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NZ police here to investigate death

Sunday April 17, 2016 Written by Published in Crime

The Auckland Coroner’s office has ordered an inquest into the death in New Zealand of a 24-year old Australian man who fell ill while being held to “sober up” at Cook Islands Police headquarters.

 

The Australian had been driving a motorbike on the Takuvaine inland road on the morning of Thursday, April 7, when he crashed.

Taken to hospital, he was discharged shortly after, says Police Commissioner Maara Tetava.

Tetava says police were unable to determine where the Australian lived and he was taken to headquarters to sober up.

Tetava added the deceased had not been arrested but was initially kept in a police cell.

“He was later removed from the cell and allowed to move around the station.”

Sometime later that same morning, the deceased fell ill and was readmitted to hospital.

Tetava did not disclose what symptoms the deceased was showing or how long he had been ill before being taken to hospital.

The Australian was flown to New Zealand the following day, where he died.

 Tetava did not say which hospital the deceased was transferred to.

Because the death occurred in New Zealand, the Coroner’s office has the responsibility to conduct an inquest. Two New Zealand police officers are in Rarotonga to conduct the investigation for the Auckland Coroner’s office.

They are Detective Senior Sergeant Aaron Pascoe and Sergeant Dave Hoeft.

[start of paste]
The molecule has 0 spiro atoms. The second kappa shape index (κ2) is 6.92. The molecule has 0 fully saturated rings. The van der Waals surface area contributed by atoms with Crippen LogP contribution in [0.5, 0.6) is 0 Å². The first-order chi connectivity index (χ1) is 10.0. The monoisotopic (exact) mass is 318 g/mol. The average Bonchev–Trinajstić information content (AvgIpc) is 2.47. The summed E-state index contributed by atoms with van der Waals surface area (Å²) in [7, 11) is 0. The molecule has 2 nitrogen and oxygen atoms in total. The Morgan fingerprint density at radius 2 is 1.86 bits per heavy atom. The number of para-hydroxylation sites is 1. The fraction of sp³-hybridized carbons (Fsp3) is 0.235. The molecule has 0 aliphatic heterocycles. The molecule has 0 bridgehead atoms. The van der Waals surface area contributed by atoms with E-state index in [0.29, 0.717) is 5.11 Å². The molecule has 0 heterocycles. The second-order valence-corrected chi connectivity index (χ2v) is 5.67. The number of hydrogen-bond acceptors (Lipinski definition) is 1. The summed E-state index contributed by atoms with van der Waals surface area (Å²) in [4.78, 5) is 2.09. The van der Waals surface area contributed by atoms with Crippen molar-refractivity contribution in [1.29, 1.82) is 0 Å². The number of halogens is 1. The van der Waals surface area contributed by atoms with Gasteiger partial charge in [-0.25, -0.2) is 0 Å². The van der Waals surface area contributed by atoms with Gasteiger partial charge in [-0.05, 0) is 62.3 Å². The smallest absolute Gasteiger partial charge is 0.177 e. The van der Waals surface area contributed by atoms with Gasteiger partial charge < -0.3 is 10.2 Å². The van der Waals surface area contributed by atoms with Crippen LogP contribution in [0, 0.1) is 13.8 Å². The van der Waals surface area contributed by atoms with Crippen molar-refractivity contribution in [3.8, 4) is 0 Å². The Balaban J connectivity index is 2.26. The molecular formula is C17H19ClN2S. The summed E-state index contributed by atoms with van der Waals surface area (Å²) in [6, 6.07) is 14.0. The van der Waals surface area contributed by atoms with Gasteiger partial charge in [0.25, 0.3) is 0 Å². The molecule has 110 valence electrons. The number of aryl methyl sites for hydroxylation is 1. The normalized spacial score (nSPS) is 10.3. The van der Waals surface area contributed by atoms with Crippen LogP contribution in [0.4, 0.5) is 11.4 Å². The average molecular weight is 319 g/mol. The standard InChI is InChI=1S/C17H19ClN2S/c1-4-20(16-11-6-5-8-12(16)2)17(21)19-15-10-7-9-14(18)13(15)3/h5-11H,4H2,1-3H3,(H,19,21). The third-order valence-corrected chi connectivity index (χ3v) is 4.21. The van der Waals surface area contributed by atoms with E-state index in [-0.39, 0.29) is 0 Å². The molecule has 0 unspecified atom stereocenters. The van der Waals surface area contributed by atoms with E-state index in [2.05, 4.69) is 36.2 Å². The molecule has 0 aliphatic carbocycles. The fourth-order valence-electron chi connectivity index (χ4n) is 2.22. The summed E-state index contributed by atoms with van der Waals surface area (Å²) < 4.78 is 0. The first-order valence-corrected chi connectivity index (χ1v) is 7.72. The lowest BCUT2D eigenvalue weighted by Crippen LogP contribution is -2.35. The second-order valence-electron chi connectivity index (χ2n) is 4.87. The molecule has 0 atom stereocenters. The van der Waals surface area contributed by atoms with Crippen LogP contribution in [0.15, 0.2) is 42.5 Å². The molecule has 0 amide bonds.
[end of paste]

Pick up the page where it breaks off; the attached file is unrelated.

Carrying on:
Commissioner Tetava says their investigation will be supported by Cook Islands officers.

The New Zealand Coroner’s office is headed by Chief Coroner Judge Deborah Marshall.

The office’s website states “the role of the Coroner is to establish when, where, how and why the death happened, and also to work out whether anything can be done differently that might stop similar deaths in the future. If so, they make recommendations.”

The Coroner’s office does not  hold trials. The coronial process is fact finding, not fault-finding, the website states.

 This means it is not there to blame or punish anyone, but instead it aims to work with the families of the person who died to try and answer any questions they might have, and to improve public safety.”

The 16 coroners who cover nine New Zealand centres are all qualified lawyers “appointed as judicial officers to look into sudden or suspicious deaths to establish what happened.”

2 comments

  • Comment Link Sol Friday, 22 April 2016 16:44 posted by Sol

    Years back, a young Aitutakian died after being discharged from Rarotonga hospital caused by internal bleeding which our doctors failed to examine. This could very much be the same scenario! Let's just wait and see what the coroner concludes. Condolences to the family

  • Comment Link Shannon saunders Monday, 18 April 2016 22:12 posted by Shannon saunders

    It would be fantastic to see some of the senior police officers get along to the St Johns First Responder courses that were made available throughout 2015. A lot was learnt by all who attended about other possible health reasons that may cause "drunken-like" behaviours including diabetes and head injury.
    My heart goes out to the family x and all those involved